WASHINGTON (Reuters) - The Supreme Court said on Tuesday it would decide whether the commonly used lethal injection method of execution for death row inmates violated the constitutional ban on cruel and unusual punishment.
The nation’s highest court said it would decide an appeal by two death row inmates from Kentucky arguing that the three-chemical cocktail used in lethal injections inflicted unnecessary pain and suffering.
Their lawyers said the Supreme Court has not addressed the constitutionality of a method of execution or the legal standard used to determine whether it is an unconstitutional form of cruel and unusual punishment in more than 100 years.
The last ruling occurred in 1878, when the Supreme Court upheld the constitutionality of the firing squad, they said.
The new case, which could limit or condone current forms of execution, will be one of the most closely watched of the Supreme Court’s new term that begins on October 1.
Another key case involves the rights of prisoners at Guantanamo Bay.
All but one of the 38 U.S. states with the death penalty and the federal government use lethal injection for executions. The only exception is Nebraska, which requires electrocution.
Ohio State University law professor Douglas Berman said the case could be pivotal.
“This is huge news which could (and probably should) lead to a de facto moratorium on all lethal injection executions nationwide until the Supreme Court issues a ruling,” Berman said on his online Web site, “Sentencing Law and Policy.”
Deborah Denno, a Fordham University law professor, said the lethal injection issue “is one of the foremost factors affecting the number of executions in this country. It has trumped just about every other issue.”
The standard method of lethal injection, used by every state but New Jersey, involves administering three separate chemicals: sodium pentothal, an anesthetic, which makes the inmate unconscious; pancuronium bromide, which paralyzes all muscles except the heart; and then potassium chloride, which stops the heart, causing death.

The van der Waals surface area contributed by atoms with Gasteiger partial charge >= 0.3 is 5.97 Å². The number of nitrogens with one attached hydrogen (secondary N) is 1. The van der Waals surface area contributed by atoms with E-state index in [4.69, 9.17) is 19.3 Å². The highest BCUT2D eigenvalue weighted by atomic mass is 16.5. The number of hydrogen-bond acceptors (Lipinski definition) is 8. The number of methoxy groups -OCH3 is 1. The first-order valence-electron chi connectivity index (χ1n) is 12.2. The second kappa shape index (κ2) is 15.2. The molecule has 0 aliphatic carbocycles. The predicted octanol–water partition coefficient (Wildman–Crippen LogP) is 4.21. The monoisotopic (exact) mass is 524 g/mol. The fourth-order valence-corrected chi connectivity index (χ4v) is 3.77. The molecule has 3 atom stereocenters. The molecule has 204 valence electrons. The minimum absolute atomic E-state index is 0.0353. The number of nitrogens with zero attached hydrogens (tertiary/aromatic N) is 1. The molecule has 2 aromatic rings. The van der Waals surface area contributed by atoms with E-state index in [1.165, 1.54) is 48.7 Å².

HALF OF INMATES CHALLENGED LETHAL INJECTION
Attorneys for the two Kentucky men said at least half of the death row inmates facing imminent execution in the last two years have filed suit challenging the chemicals used in lethal injections.
While various lower court federal judges have ruled on the issue, the Supreme Court has yet to decide it. The case is expected to be argued early next year, with a decision likely by the end of June.
The case could turn on moderate Justice Anthony Kennedy, who often casts the decisive vote on contentious issues on the court evenly split between liberal and and conservative factions.
The four liberals are Justices John Paul Stevens, David Souter, Ruth Bader Ginsburg and Stephen Breyer while the conservatives are Chief Justice John Roberts and Justice Samuel Alito, both appointed by President George W. Bush and Justices Antonin Scalia and Clarence Thomas.
The Supreme Court in 1972 struck down all death penalty laws as unconstitutional because they allowed for arbitrary and capricious application, but it reinstated the death penalty four years later after requiring new procedural safeguards.
Since 1976, there have been 927 executions by lethal injection, 154 by electrocution, 11 by the gas chamber, three by hanging and two by firing squad, according to the Death Penalty Information Center, a group opposed to capital punishment.
It was not clear why the justices decided to rule on the lethal injection issue now. In May last year, the court rejected a similar challenge in a Tennessee case.
In 2000, the Supreme Court by a 5-4 vote refused to hear an appeal arguing that use of the electric chair to execute death row inmates is unconstitutional cruel and unusual punishment.
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